The following is an account of Operation Musketoon published in the London Gazette on the 7th January 1943. It is a fascinating first hand account and concentrates on the withdrawal from the scene of the attack and subsequent attempt to reach home. By deduction we can assume it was written by Corporal John Fairclough:
“We left our home port on 11th September 1942 and disembarked four days later. After the operation, which took place successfully on the night of 20th September, we climbed up to the huts behind Glomfjord power station. Captain Black then told the rest of us to climb the hill as best we could and get away. We divided into two parties, Smith O’Brian (1), Christiansen (2), Fairclough and Trigg going up to the right and the others to the left. However Captain Black called Smith back to administer morphia to a man who had been wounded. (3)
The four of us carried on for four hours up the mountain till 0600 hours 21st September when we reached the south side of a valley leading to Storglomvatnet Lake. We had abandoned our haversacks and everything but two Colts and our energy rations. We had two compasses apart from the small compasses in the aid boxes. Christiansen (3) had a large scale map.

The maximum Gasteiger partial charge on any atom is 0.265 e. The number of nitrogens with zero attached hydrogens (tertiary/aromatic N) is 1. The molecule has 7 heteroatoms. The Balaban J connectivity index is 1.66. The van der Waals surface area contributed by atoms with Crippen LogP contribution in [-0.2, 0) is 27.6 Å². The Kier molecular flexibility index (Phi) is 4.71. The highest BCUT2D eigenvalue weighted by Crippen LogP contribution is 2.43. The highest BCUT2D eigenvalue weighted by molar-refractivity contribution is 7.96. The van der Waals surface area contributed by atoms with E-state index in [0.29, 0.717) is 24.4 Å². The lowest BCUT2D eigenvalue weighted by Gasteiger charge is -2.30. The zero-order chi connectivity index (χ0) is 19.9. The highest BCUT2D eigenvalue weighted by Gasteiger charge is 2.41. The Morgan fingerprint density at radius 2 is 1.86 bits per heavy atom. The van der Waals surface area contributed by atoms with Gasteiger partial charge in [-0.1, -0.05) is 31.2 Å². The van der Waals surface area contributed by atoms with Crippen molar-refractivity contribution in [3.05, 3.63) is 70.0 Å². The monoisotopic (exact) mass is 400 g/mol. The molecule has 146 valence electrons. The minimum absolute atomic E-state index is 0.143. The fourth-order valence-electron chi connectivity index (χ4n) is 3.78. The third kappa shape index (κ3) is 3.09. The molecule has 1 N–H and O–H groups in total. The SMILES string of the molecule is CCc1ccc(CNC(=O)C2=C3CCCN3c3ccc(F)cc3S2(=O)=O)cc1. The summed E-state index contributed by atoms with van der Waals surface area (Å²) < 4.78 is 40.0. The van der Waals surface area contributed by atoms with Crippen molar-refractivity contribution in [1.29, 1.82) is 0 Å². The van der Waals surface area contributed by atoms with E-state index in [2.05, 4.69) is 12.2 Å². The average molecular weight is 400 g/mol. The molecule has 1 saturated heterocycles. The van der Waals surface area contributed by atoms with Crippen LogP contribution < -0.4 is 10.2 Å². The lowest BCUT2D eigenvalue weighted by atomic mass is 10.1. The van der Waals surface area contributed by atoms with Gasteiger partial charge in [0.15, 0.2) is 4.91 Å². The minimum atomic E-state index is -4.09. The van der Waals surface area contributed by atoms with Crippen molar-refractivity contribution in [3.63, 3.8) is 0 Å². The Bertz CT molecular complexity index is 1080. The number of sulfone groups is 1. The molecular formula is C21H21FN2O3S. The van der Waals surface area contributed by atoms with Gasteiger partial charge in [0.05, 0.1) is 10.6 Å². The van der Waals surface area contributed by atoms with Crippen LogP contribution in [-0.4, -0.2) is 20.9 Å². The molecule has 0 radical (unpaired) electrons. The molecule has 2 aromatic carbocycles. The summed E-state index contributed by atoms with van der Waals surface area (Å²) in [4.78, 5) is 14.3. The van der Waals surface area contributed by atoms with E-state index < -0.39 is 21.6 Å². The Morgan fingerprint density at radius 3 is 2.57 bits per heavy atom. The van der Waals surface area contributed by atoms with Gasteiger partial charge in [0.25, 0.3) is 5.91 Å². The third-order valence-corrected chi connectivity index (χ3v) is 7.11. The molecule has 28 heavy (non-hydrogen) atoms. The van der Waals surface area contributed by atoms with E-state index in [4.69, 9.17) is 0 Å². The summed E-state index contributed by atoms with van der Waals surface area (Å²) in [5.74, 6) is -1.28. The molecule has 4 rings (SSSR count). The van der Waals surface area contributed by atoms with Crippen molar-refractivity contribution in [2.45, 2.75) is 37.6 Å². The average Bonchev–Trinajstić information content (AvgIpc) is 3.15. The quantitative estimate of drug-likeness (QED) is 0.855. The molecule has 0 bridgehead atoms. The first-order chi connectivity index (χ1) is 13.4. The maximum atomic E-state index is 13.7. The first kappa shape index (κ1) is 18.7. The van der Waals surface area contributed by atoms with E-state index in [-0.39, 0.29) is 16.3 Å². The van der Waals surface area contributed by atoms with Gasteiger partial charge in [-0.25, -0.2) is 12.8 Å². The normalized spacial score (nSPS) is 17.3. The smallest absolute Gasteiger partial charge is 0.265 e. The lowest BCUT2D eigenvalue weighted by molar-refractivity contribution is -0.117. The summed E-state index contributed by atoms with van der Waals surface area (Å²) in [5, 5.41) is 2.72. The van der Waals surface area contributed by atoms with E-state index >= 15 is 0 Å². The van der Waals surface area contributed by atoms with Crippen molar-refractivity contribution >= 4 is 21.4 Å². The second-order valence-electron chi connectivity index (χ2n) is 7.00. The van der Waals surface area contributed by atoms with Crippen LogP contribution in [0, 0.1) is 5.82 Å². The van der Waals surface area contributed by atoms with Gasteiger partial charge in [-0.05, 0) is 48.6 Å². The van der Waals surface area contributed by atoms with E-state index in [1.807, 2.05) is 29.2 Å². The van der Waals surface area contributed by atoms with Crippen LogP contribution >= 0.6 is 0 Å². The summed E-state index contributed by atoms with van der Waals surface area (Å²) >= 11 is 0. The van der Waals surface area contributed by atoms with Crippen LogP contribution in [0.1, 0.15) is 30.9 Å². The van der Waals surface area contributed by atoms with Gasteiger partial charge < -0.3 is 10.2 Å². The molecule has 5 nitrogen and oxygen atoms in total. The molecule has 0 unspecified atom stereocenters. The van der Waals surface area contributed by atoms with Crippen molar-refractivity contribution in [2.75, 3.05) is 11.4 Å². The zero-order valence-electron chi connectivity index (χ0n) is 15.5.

The river was deep and rapid and we were on the wrong side of it as the Storglomvatnet lake blocked our way east. Christiansen managed to cross with difficulty but shouted to us not to follow him. He was in much stronger form than we were, he was an agile as a goat and was going strong when last we saw him. He still had the map. We now had a compass between three of us, Christiansen having taken one with him. We were very tired and hungry and ate all our emergency rations in twenty minutes.
We went on down the south side of a valley and during the afternoon had to lie low because four Messerschmitts and a Heinkel came to look for us. In the evening we were able to cross the river wher eit reaches the lake and skirted round the north of the lake.